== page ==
Adam Jones
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Cedric Mullins to take over center field duties for Orioles

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Top prospect Cedric Mullins is the Orioles’ new center fielder, the team announced Friday. Mullins was recalled from Triple-A Norfolk earlier in the day and is making his major debut during the Orioles’ series opener against the Red Sox, while the club’s established center fielder, Adam Jones, shifts over to his new spot in right field.

Mullins, 23, came in at no. 9 in the Orioles’ system during MLB Pipeline’s midseason prospect rankings this year. His speed and defensive ability has made him a covetable asset in the outfield, and his combined .288/.346/.465 batting line, 11 home runs, and 21 stolen bases (in 22 chances) at Double-A and Triple-A have made him an equal threat in the lineup.

It’s an amicable passing of the torch for veteran outfielder and four-time Gold Glover Jones, whose fWAR dipped to a career-worst 0.4 mark in 2018 even as he slashed .281/.310/.430 with 12 homers and a .740 OPS for the club. Per MLB.com’s Brittany Ghiroli, Jones is expected to be permanently stationed at the right field corner after spending over a decade in center field, though the team isn’t pushing him to scale back his playing time by any means — according to comments made by skipper Buck Showalter, he’ll continue to play “as long as he wants to.”

Jones, for his part, doesn’t appear rattled by the change.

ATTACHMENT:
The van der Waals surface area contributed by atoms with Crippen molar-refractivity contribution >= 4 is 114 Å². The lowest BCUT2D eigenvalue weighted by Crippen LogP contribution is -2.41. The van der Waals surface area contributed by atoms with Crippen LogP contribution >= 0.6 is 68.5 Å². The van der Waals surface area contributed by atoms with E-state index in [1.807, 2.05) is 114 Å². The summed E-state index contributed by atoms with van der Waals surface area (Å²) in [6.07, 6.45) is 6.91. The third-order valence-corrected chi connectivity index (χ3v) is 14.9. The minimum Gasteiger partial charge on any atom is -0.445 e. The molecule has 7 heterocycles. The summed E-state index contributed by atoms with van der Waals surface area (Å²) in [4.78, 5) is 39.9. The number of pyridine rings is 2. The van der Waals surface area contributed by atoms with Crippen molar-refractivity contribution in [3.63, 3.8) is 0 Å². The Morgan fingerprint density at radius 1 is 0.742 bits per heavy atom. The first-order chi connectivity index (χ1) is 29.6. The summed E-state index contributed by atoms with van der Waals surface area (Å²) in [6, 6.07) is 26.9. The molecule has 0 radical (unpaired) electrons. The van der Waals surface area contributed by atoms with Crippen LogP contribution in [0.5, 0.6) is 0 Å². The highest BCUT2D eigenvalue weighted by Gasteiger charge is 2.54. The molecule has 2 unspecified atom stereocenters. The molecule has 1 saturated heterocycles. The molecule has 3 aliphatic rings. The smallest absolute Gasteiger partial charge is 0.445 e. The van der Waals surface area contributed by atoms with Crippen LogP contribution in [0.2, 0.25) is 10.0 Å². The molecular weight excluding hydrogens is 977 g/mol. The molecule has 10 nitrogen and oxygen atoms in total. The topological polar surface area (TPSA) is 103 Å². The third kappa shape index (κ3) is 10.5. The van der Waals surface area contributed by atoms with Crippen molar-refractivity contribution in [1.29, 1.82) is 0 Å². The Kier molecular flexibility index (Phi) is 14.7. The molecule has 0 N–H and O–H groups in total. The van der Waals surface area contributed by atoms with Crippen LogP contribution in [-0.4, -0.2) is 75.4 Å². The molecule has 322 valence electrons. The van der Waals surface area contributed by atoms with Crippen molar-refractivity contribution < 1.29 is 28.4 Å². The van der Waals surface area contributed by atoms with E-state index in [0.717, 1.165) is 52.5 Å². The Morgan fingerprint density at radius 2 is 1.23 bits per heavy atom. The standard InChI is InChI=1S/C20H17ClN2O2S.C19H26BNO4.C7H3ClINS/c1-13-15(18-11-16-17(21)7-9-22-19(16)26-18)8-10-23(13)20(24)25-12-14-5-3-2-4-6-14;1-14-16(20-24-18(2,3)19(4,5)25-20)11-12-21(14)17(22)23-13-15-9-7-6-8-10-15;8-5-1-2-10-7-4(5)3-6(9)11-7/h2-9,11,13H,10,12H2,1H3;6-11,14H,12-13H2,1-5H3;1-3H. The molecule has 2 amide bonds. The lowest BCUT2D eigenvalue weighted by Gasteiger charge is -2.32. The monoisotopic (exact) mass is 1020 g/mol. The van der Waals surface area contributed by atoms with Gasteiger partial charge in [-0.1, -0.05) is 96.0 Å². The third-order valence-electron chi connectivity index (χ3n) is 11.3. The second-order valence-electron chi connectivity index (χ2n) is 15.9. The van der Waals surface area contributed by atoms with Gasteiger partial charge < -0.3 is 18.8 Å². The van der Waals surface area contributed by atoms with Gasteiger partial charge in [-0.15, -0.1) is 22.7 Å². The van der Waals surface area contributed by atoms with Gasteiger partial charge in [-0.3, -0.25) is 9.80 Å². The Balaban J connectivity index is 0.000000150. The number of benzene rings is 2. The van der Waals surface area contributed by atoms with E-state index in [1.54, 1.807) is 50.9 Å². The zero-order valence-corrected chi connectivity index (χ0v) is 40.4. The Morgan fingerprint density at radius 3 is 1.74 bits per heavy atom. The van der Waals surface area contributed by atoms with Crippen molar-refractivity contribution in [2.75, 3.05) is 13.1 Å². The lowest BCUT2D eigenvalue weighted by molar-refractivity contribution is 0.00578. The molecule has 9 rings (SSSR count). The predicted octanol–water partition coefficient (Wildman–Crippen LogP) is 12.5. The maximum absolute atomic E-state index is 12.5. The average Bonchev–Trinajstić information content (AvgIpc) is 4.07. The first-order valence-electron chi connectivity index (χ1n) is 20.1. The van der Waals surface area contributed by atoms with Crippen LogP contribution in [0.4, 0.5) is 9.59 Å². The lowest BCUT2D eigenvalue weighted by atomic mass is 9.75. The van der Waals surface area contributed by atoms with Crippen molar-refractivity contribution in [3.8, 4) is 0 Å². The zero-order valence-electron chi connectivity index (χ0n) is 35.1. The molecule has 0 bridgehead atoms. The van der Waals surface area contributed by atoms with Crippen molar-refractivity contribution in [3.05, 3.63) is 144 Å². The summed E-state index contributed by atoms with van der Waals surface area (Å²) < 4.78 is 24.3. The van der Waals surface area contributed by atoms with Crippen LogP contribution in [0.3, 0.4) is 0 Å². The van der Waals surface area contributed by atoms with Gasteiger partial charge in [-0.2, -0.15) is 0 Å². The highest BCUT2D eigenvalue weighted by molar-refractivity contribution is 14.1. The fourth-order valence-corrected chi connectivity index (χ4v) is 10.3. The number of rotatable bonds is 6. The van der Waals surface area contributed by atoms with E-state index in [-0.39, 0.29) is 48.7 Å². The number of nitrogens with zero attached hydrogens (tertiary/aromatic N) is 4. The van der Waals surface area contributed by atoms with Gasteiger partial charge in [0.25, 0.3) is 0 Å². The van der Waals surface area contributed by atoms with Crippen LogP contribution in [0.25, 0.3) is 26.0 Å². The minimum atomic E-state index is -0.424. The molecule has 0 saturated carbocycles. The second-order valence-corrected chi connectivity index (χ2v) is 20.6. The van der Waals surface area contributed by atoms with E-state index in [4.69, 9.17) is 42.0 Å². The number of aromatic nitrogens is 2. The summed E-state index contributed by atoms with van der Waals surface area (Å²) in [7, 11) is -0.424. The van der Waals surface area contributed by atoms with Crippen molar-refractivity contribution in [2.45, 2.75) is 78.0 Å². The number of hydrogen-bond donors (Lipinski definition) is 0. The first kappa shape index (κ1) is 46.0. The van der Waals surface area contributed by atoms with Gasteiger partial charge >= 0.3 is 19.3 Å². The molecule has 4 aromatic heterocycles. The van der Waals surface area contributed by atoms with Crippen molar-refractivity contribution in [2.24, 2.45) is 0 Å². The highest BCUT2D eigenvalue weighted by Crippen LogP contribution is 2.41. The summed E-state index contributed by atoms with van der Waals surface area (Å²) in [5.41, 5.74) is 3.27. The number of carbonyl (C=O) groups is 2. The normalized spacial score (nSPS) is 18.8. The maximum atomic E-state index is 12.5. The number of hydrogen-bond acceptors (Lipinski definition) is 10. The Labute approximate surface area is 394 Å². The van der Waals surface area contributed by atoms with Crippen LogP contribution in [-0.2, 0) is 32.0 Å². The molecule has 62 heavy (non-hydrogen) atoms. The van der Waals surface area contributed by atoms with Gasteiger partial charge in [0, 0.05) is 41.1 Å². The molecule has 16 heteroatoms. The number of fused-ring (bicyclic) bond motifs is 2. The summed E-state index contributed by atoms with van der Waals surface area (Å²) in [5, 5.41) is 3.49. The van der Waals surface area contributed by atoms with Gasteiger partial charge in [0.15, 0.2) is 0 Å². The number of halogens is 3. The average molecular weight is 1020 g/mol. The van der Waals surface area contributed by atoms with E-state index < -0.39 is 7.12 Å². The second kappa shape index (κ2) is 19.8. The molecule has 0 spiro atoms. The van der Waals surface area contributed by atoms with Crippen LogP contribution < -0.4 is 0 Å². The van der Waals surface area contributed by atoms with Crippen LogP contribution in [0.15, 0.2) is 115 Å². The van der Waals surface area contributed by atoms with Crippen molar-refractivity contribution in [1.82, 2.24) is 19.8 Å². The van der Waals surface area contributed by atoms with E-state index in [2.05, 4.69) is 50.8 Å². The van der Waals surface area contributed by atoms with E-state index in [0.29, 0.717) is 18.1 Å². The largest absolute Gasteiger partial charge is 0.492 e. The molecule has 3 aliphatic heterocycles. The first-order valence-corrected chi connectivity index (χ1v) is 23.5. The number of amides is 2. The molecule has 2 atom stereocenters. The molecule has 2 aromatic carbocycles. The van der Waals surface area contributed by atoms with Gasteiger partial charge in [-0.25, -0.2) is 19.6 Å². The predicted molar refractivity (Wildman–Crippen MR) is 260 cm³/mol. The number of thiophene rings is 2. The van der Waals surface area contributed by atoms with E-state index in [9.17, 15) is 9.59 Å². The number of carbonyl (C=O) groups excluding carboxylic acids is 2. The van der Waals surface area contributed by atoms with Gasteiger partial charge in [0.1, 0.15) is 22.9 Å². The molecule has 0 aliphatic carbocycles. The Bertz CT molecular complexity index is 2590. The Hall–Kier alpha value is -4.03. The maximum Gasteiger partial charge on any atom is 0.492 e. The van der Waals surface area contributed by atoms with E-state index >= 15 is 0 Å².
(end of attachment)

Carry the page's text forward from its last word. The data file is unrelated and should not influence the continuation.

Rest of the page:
Marlins home run sculpture is going, going, gone!

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Not long after the new ownership group bought the Miami Marlins, face of the franchise Derek Jeter made it clear that he wanted the home runs sculpture beyond the outfield fence gone. He simply doesn’t like it aesthetically and many think that, among Jeter’s goals, he’d like to erase any trace of Jeff Loria’s legacy, which includes the sculpture.

The problem: the sculpture is not Jeter’s to remove. The sculpture is public property, purchased as part of the Art in Public Places program, which requires art to be installed for the public in county-owned buildings, which includes Marlins Park. Miami-Dade officials have said that moving it was not possible as the sculpture was “not moveable” and was “permanently installed: as it was designed specifically for Marlins Park. And that’s before you get into how logistically complicated it would be to move it. It’s seven stories tall and is connected to a hydraulic system, plumbing and there’s electricity.

What Jeter wants, however, Jeter eventually gets. From the Miami Herald:

The Miami Marlins won county permission on Tuesday to move its home-run sculpture out of Marlins Park to the plaza outside . . . In its new location outside, “Homer” will still turn on for home runs, as well as at the end of every home win and every day at 3:05 p.m., an homage to Miami’s original area code.

It may or may not be moved before Opening Day, but once it is moved there will be a new seating and standing room only area for spectators where the sculpture currently sits.